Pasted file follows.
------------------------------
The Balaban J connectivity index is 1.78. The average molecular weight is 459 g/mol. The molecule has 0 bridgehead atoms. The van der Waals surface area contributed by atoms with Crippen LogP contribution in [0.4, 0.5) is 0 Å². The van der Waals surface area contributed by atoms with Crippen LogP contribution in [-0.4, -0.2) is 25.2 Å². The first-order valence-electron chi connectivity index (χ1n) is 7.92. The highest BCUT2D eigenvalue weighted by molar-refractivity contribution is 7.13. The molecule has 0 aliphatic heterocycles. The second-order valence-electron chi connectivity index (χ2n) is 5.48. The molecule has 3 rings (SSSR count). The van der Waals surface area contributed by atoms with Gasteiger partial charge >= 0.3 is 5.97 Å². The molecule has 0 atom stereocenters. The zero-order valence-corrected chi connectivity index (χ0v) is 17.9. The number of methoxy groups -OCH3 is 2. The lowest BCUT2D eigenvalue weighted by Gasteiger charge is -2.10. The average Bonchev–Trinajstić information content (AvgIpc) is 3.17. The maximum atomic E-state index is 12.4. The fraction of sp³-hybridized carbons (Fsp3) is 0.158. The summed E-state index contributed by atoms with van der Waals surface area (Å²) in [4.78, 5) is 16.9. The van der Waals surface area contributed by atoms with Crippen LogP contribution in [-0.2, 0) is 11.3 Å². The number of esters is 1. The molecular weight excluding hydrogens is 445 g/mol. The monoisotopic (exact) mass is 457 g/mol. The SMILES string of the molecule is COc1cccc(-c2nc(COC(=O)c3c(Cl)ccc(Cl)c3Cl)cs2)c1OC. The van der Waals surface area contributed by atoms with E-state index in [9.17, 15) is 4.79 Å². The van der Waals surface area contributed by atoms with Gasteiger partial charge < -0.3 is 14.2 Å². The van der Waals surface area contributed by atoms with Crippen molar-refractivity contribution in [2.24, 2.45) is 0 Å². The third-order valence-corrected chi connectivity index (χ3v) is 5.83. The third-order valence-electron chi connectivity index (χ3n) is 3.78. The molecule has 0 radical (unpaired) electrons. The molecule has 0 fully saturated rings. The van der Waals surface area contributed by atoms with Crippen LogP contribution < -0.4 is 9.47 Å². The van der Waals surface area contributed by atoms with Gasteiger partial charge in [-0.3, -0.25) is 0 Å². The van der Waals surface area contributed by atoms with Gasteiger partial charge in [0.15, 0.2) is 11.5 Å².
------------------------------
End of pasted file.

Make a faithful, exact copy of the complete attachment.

The Balaban J connectivity index is 1.78. The average molecular weight is 459 g/mol. The molecule has 0 bridgehead atoms. The van der Waals surface area contributed by atoms with Crippen LogP contribution in [0.4, 0.5) is 0 Å². The van der Waals surface area contributed by atoms with Crippen LogP contribution in [-0.4, -0.2) is 25.2 Å². The first-order valence-electron chi connectivity index (χ1n) is 7.92. The highest BCUT2D eigenvalue weighted by molar-refractivity contribution is 7.13. The molecule has 0 aliphatic heterocycles. The second-order valence-electron chi connectivity index (χ2n) is 5.48. The molecule has 3 rings (SSSR count). The van der Waals surface area contributed by atoms with Gasteiger partial charge >= 0.3 is 5.97 Å². The molecule has 0 atom stereocenters. The zero-order valence-corrected chi connectivity index (χ0v) is 17.9. The number of methoxy groups -OCH3 is 2. The lowest BCUT2D eigenvalue weighted by Gasteiger charge is -2.10. The average Bonchev–Trinajstić information content (AvgIpc) is 3.17. The maximum atomic E-state index is 12.4. The fraction of sp³-hybridized carbons (Fsp3) is 0.158. The summed E-state index contributed by atoms with van der Waals surface area (Å²) in [4.78, 5) is 16.9. The van der Waals surface area contributed by atoms with Crippen LogP contribution in [-0.2, 0) is 11.3 Å². The number of esters is 1. The molecular weight excluding hydrogens is 445 g/mol. The monoisotopic (exact) mass is 457 g/mol. The SMILES string of the molecule is COc1cccc(-c2nc(COC(=O)c3c(Cl)ccc(Cl)c3Cl)cs2)c1OC. The van der Waals surface area contributed by atoms with E-state index in [9.17, 15) is 4.79 Å². The van der Waals surface area contributed by atoms with Gasteiger partial charge < -0.3 is 14.2 Å². The van der Waals surface area contributed by atoms with Crippen molar-refractivity contribution in [2.24, 2.45) is 0 Å². The third-order valence-corrected chi connectivity index (χ3v) is 5.83. The third-order valence-electron chi connectivity index (χ3n) is 3.78. The molecule has 0 radical (unpaired) electrons. The molecule has 0 fully saturated rings. The van der Waals surface area contributed by atoms with Crippen LogP contribution < -0.4 is 9.47 Å². The van der Waals surface area contributed by atoms with Gasteiger partial charge in [-0.3, -0.25) is 0 Å². The van der Waals surface area contributed by atoms with Gasteiger partial charge in [0.15, 0.2) is 11.5 Å².